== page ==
Karen Duguay of the Better Middlebury Partnership said she’d talked with several other downtown groups Tuesday and she passed on word that other Vermont towns, including Wilmington and Brattleboro, have passed facemask resolutions. Duguay has polled 59 local retailers and received 35 responses. Of those 35, 38% preferred to manage the use of masks themselves, while 62% wanted a town mandate.
Heather Seeley, a selectboard member, said that while she’s in favor of wearing masks, based on all that she had heard during the meeting she wasn’t ready for a resolution yet and would rather give it another couple of weeks.
Board members heard that there are official processes for adopting an ordinance or a policy, and as such they couldn’t approve either at Tuesday’s meeting.
Town Manager Kathleen Ramsay said that the issue would be on the agenda for the next selectboard meeting, which is scheduled for June 9.
David and Lisa Pistilli of Middlebury emailed the selectboard supporting a move to make mask wearing mandatory, in part because it would relieve the burden of the shopkeeper and demonstrate the town government’s concern for citizens’ health.
“While definitive data is not yet available about the linkage between mask wear and disease transmission, one need not be an epidemiologist to understand that limiting each of our individual exhalations can only improve the chances of not infecting someone else,” they wrote. “Further, it seems initially clear that societies in which mask wear is normalized are faring generally better than those where mask wear is not normalized.”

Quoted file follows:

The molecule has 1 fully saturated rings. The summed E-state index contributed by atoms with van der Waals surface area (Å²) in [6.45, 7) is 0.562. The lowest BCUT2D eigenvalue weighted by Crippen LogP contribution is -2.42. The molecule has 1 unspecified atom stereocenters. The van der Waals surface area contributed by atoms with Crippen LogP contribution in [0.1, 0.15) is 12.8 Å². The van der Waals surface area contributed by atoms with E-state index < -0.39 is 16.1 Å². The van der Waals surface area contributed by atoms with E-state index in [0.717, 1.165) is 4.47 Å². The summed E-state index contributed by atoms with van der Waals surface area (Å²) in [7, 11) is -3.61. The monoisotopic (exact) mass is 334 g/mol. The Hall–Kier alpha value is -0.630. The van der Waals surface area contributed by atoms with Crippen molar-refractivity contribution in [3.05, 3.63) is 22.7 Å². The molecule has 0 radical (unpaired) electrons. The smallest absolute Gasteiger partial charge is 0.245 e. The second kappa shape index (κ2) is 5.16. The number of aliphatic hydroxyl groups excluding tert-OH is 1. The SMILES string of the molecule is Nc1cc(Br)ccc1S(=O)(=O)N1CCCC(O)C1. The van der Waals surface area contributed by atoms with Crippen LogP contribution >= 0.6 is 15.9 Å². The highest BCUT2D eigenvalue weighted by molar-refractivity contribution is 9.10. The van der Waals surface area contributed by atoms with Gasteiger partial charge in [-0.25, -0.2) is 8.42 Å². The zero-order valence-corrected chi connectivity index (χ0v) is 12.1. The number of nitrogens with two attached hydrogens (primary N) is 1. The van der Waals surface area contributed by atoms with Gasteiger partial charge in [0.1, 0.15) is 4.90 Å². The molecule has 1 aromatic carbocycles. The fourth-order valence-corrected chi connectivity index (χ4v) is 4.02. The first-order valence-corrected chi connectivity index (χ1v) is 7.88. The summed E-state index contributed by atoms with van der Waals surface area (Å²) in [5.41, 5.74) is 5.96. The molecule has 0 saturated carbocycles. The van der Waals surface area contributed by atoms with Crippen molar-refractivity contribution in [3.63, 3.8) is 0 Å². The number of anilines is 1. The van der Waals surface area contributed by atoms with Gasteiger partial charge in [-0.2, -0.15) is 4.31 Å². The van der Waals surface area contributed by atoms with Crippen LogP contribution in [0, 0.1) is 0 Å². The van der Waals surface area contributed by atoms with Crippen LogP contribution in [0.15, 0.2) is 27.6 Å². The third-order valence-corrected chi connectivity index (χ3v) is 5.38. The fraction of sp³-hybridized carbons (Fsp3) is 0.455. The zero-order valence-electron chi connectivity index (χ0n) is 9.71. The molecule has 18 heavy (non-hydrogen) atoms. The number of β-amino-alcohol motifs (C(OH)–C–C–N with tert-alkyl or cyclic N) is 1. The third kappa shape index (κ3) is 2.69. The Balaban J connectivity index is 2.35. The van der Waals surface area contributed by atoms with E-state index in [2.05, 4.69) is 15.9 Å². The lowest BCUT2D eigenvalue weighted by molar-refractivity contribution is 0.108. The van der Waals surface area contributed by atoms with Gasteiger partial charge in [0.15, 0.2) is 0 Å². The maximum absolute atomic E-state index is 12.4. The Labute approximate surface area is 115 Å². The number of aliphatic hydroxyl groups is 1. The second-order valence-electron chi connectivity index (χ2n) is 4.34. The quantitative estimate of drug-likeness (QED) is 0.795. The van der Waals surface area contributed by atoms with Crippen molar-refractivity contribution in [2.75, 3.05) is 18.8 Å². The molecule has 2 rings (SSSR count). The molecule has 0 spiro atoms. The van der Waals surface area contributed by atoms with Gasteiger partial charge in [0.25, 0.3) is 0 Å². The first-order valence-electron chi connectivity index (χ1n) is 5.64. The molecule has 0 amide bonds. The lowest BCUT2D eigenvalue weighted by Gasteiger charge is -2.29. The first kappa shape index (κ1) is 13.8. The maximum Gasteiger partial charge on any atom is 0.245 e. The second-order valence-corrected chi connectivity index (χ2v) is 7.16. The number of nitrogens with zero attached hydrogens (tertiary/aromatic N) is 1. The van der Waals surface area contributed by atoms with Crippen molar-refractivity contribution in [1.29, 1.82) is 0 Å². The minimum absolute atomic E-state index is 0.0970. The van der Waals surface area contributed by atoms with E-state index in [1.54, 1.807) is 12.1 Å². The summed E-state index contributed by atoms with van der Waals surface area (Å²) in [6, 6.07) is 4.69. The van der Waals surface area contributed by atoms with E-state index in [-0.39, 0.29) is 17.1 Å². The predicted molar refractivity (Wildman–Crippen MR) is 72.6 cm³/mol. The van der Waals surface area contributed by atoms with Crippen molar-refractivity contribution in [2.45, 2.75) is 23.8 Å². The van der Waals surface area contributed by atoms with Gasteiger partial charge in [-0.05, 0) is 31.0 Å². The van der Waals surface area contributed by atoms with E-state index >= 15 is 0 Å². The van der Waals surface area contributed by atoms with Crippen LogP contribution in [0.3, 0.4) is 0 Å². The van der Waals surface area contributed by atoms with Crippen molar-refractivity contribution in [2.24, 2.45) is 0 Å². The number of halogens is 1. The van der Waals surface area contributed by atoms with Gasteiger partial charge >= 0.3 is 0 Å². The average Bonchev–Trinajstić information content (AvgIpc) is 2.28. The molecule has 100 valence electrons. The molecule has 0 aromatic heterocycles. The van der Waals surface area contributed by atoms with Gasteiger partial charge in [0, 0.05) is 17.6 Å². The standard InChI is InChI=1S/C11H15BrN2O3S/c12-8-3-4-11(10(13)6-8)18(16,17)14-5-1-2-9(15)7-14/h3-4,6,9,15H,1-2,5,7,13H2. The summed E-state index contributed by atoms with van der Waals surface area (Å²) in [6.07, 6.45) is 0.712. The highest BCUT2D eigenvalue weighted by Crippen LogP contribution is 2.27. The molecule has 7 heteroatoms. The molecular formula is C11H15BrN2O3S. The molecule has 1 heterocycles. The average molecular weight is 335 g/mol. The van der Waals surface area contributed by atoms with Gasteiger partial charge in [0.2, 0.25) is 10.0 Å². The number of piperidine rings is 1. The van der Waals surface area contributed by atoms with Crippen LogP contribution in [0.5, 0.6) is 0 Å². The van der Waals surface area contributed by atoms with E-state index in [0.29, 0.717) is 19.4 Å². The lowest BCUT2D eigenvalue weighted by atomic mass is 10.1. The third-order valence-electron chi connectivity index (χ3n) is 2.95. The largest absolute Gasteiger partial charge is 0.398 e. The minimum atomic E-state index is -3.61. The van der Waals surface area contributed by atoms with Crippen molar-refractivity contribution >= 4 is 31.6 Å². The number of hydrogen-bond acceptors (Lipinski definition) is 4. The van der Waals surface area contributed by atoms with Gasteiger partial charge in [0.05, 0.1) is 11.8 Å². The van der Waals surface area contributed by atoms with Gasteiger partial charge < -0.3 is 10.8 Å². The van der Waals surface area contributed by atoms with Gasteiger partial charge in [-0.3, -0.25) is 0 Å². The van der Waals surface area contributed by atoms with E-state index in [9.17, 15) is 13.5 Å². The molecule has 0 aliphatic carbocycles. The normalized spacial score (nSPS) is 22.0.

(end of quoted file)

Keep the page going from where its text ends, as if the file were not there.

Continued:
After the Independent solicited feedback on this issue via a story on our website, two Middlebury residents gave the idea the thumbs down. James Dragon did not give a specific reason, but Stacey Williams called the idea “ridiculous.”
“People need to be able to make choices for themselves,” she said via email. “Unacceptable. People need to calm down on this stuff.”
The Deppmans made their case for a Middlebury rule in their email:
“We realize there is an appealing aspect to leaving this decision up to the individual merchants, but this puts merchants in a very difficult position. Some patrons will criticize merchants that insist upon a mask. Some merchants will quickly drop any mask requirement, possibly making themselves more attractive to some patrons while also making competitors feel pressure to follow suit. Having an ordinance to point to will ease the pressure on merchants, as the merchants will not have to appear as the ‘bad guy’ with those patrons that do not want to wear a mask.
“Our businesses need your support,” they concluded. “Please lead by enacting an ordinance immediately.”